Time to turn a baleful eye toward the Fine Arts Center, our city's leading (and only) art museum.

A couple of months ago, curator Scott Snyder resigned and went back to his old job in some desolate Illinois suburb. And last week, David Turner, the FAC's amiable director, resigned and took a job in some desolate Oregon town.

So what's going on here? Is this yet another institutional crisis at the Fine Arts Center, or is this just the ordinary turnover that any museum experiences?

Whatever Snyder said, and whatever Turner may say, there's no disguising the fact that these are, at best, lateral moves. If either of them had been really excited about the FAC's future, they would have stayed.

And, personal considerations aside, why would they leave? Isn't the FAC poised to begin a major expansion? Won't that make it a much bigger, much more significant player in the museum world? Wouldn't it have made sense for Snyder and Turner to stay on for a few more years, and then move on, rsums powerfully enhanced?

It sure would, but there's an "if" or two. And, as Denver Bronco Ephraim Salaam said Sunday, "If ifs were fifths, we'd all be drunk."

If # 1: Are they really going to build the new wing at the museum? In case you hadn't noticed, the economy's in the pits, and the stock market's not doing so well. That affects donors large and small, from El Pomar -- whose investments have suffered along with everyone else's -- to the art-lovin' citizens whose generosity is so important to the FAC.

If #2: Suppose they build it after all -- what then? The museum will get another 12,000 square feet of gallery space, which, as museums go, is insignificant. Contrast it with the Denver Art Museum, whose new wing will add 140,000 square feet to that magnificent institution. Moreover, once the FAC completes its mini-expansion, that's it. There's no room to expand, no place to go. It won't matter how much the city grows, or how much we might need a real art museum; we'll still be stuck with our mustily charming Art Deco relic.

If #3: Just how good is the FAC board, anyhow? Nonprofit boards often have their problems; look, for example, at the symphony's board, which helped put that organization into a million-dollar hole. Ideally, an art museum's board would be composed of generous, art-loving multimillionaires.

But this is Colorado Springs. Now that philanthropist Dusty Loo's gone, we don't have anybody like that. After all, it's not exactly encouraging that the board named longtime Gazette executive Jon Stepleton to be interim director.

Jon's a nice guy, but a nice guy without, as far as I know, the slightest interest in art. Or if he has any, he conceals it well -- in 20 years, I don't recall ever seeing him at a gallery opening.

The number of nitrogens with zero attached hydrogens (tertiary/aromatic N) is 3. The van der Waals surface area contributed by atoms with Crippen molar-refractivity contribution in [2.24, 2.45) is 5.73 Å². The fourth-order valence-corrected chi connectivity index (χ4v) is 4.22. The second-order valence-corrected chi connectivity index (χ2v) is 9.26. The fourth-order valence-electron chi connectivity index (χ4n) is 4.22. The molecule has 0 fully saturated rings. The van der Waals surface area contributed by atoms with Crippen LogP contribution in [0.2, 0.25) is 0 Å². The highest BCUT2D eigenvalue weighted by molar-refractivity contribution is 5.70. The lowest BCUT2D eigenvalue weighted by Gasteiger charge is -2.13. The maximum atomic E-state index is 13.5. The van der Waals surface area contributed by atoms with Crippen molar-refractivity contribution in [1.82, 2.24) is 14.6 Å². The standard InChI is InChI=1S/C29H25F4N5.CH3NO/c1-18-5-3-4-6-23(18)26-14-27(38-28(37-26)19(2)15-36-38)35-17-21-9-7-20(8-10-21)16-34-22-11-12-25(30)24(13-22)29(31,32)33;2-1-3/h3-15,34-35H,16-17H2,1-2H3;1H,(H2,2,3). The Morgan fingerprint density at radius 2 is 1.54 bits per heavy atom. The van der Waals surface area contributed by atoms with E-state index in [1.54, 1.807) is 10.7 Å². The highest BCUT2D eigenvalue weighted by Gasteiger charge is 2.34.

Even without all the ifs, the FAC has structural problems that are difficult to address. It has magnificent collections, a distinguished past, and a problematic future.

It's been clubby, insular and marginal. Past directors have been so abysmally awful that David Turner's competence looked like genius. Given its location, it can never be the art museum that this city needs and deserves.

So to launch the New Year, here's a suggestion. We made it once before, and it had quite an impact -- so much so that the then-president of Colorado College buttonholed me at a party and gave me a public scolding.

Colorado College: Take the $20 million that you're going to spend to build a visual/performing arts center across Cascade Avenue from the Fine Arts Center, and use it to buy the FAC's existing building. It's adjacent to your campus, it's exactly what you need, and you can be open for business the minute the existing tenant moves his stuff out!

Fine Arts Center board of directors: Forget about your piddling expansion, and think big. Sell the building, take the cash, raise another $40 million or so, and get your world-class architect to design a spectacular museum on an expansive site near Confluence Park.

I can see it now: The El Pomar Museum of Fine Art. The Loo Galleries. The Buck Blessing Sculpture Garden. Look, if this community can put together $50 million to build a venue for hockey games and tractor pulls, we can do this.

But, of course, we won't. We won't even try. We'll think small, do small, and live small,

And we'll even congratulate ourselves for our small thoughts, our small ambitions, and our still smaller achievements. And we won't even be Fort Worth to Denver's Dallas.

We'll be Hoboken to Denver's Manhattan.

-- jhazlehurst@csindy.com


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